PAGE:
WATCH ABOVE: The shooting in St. Albert is striking a chord with many Albertans who are worried about the injured officers. But as Quinn Ohler reports, it’s also a reminder of what is faced by those who protect us.
EDMONTON — The shooting of two St. Albert RCMP officers is yet another reminder of the dangers faced by those who serve their communities.
It’s been nearly 10 years since four Alberta Mounties were shot and killed when James Roszko opened fire on them moments after they walked into a hut on his property near Mayerthorpe. The lives of Constables Brock Myrol, Leo Johnston, Peter Schiemann and Anthony Gordon were tragically cut short in the incident.
“Time heals and so certainly the shock and the horror of it is not as foremost in our minds as it once was. We still miss our son very much,” Reverend Donald Schiemann, Peter’s father, said Saturday.
Schiemann knows all too well the fears faced by families of first responders. He says this is the time to think of and care for the families of the injured officers.
“It is such a shock for the families,” Schiemann said. “It’s a terrible thing that happens and immediately I think of the families. I immediately pray for the families.”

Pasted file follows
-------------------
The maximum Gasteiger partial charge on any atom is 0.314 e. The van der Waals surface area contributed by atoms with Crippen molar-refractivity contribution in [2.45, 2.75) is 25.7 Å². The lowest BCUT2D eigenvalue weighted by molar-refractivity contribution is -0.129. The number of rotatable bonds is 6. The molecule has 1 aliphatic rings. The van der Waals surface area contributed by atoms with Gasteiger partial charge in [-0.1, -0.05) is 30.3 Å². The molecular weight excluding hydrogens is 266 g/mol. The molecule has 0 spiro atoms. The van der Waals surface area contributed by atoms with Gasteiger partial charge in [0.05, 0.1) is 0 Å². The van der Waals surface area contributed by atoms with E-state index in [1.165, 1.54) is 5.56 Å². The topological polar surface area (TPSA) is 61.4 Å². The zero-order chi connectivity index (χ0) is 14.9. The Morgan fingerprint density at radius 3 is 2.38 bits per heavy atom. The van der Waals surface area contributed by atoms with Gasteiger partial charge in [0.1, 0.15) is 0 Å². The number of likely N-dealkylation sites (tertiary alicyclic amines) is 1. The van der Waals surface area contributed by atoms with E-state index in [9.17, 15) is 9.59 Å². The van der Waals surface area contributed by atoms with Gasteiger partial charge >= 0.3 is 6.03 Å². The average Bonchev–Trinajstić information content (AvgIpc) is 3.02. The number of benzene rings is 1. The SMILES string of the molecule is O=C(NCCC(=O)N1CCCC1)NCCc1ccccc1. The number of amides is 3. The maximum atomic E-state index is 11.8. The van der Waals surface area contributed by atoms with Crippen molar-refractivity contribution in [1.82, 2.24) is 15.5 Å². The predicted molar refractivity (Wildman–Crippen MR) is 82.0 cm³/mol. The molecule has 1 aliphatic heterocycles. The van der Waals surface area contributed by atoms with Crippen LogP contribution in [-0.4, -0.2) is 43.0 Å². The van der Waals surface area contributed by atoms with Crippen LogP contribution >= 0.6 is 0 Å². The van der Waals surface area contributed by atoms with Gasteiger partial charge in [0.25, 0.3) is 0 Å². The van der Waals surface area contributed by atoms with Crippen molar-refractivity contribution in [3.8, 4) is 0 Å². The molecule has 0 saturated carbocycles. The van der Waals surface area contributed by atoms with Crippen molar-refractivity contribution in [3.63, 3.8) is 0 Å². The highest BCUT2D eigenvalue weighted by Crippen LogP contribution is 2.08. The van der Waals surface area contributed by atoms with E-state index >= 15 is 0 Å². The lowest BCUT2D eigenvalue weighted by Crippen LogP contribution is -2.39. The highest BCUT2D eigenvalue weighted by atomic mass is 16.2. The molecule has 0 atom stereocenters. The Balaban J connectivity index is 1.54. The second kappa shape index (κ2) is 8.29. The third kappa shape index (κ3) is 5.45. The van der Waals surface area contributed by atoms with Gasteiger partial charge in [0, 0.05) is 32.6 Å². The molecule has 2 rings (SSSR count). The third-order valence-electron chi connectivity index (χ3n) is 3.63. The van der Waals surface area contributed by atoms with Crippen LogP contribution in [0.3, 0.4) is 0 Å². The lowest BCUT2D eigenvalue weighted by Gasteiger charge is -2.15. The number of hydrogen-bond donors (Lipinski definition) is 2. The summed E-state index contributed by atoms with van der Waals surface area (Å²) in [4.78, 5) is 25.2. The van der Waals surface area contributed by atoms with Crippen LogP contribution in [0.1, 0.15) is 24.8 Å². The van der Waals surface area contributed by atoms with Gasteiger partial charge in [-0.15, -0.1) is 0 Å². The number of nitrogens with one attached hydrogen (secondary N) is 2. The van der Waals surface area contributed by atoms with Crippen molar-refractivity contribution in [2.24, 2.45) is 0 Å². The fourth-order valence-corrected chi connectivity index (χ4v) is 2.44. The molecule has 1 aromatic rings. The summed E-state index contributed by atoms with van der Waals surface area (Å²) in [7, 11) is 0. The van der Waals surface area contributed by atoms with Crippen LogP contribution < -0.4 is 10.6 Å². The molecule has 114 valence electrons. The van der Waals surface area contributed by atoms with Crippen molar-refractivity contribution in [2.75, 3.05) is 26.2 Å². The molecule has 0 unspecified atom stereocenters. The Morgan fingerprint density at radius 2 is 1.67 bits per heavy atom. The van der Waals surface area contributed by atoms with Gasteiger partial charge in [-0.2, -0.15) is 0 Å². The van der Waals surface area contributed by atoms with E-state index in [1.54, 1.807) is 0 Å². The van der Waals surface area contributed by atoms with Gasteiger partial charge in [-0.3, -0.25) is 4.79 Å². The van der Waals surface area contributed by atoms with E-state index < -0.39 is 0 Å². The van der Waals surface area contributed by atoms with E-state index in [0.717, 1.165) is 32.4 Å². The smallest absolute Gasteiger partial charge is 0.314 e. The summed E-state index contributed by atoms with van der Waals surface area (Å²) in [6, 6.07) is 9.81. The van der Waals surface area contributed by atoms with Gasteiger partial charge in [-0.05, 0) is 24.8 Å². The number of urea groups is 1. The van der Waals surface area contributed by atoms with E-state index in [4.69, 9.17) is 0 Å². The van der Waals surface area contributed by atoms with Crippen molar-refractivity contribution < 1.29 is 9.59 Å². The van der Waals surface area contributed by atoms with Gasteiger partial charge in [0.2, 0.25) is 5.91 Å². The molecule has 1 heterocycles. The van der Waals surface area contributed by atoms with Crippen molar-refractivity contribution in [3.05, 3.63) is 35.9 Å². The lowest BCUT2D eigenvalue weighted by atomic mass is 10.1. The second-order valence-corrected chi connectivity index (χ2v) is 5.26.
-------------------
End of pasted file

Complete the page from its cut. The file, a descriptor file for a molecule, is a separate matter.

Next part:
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Since the Mayerthorpe shootings in March 2005, Alberta has seen a number of incidents where police officers were put in serious danger.
In February 2012, two constables were injured in a standoff on a farm near Killam, Alberta, which is about 160 kilometres southeast of Edmonton. Two constables were shot while executing a search warrant on the farm; both men survived.
In January of 2014, two Alberta RCMP officers were injured during a standoff in an area between Vegreville and Tofield. One of the Mounties was shot in the arm. The other had to undergo surgery after being run over by a vehicle at the rural property.
And just last May, a shoot-out in St. Paul left three Mounties injured.
“The RCMP is an incredible police force and its members every day put their lives on the line,” said Schiemann.
The shooting in the bedroom community bordering Edmonton’s northwest comes just one day after the release of a report into the deaths of three RCMP officers in Moncton last June. The independent report highlighted a number of challenges faced by the RCMP when they were searching for Justin Borque, who was arrested 28 hours after the June 4 shooting rampage began.
The report released Friday makes 64 recommendations that call for better access to shotguns and rifles, standard equipment for emergency response teams, improvements in radio communication and training to better prepare supervisors for critical incidents.
With files from Quinn Ohler, Global News.